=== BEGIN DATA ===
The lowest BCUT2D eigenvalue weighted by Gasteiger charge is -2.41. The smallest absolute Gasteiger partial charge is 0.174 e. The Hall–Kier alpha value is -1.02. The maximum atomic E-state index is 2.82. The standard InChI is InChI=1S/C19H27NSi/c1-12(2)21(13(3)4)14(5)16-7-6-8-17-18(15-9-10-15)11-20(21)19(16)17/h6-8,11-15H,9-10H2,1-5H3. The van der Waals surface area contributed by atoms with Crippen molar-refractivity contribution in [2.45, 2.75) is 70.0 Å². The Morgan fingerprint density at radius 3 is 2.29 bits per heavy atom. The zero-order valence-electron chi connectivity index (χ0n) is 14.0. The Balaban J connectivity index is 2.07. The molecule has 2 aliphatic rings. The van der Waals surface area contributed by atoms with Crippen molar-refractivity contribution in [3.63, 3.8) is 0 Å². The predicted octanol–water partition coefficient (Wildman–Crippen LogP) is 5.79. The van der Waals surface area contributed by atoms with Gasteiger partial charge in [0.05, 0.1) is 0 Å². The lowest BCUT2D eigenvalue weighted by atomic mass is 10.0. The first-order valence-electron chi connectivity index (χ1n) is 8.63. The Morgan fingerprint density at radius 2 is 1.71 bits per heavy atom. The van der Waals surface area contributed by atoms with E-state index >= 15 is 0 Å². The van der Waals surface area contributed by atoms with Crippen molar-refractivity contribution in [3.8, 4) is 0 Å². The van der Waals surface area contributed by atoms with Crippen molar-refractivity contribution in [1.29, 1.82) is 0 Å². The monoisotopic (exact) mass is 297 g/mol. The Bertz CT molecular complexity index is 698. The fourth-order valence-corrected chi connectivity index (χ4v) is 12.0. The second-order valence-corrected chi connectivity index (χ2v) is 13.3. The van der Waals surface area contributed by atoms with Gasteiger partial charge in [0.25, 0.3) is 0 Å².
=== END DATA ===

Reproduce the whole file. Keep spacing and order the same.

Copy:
The lowest BCUT2D eigenvalue weighted by Gasteiger charge is -2.41. The smallest absolute Gasteiger partial charge is 0.174 e. The Hall–Kier alpha value is -1.02. The maximum atomic E-state index is 2.82. The standard InChI is InChI=1S/C19H27NSi/c1-12(2)21(13(3)4)14(5)16-7-6-8-17-18(15-9-10-15)11-20(21)19(16)17/h6-8,11-15H,9-10H2,1-5H3. The van der Waals surface area contributed by atoms with Crippen molar-refractivity contribution in [2.45, 2.75) is 70.0 Å². The Morgan fingerprint density at radius 3 is 2.29 bits per heavy atom. The zero-order valence-electron chi connectivity index (χ0n) is 14.0. The Balaban J connectivity index is 2.07. The molecule has 2 aliphatic rings. The van der Waals surface area contributed by atoms with Crippen molar-refractivity contribution in [3.63, 3.8) is 0 Å². The predicted octanol–water partition coefficient (Wildman–Crippen LogP) is 5.79. The van der Waals surface area contributed by atoms with Gasteiger partial charge in [0.05, 0.1) is 0 Å². The lowest BCUT2D eigenvalue weighted by atomic mass is 10.0. The first-order valence-electron chi connectivity index (χ1n) is 8.63. The Morgan fingerprint density at radius 2 is 1.71 bits per heavy atom. The van der Waals surface area contributed by atoms with E-state index >= 15 is 0 Å². The van der Waals surface area contributed by atoms with Crippen molar-refractivity contribution in [3.8, 4) is 0 Å². The van der Waals surface area contributed by atoms with Crippen molar-refractivity contribution in [1.29, 1.82) is 0 Å². The monoisotopic (exact) mass is 297 g/mol. The Bertz CT molecular complexity index is 698. The fourth-order valence-corrected chi connectivity index (χ4v) is 12.0. The second-order valence-corrected chi connectivity index (χ2v) is 13.3. The van der Waals surface area contributed by atoms with Gasteiger partial charge in [0.25, 0.3) is 0 Å².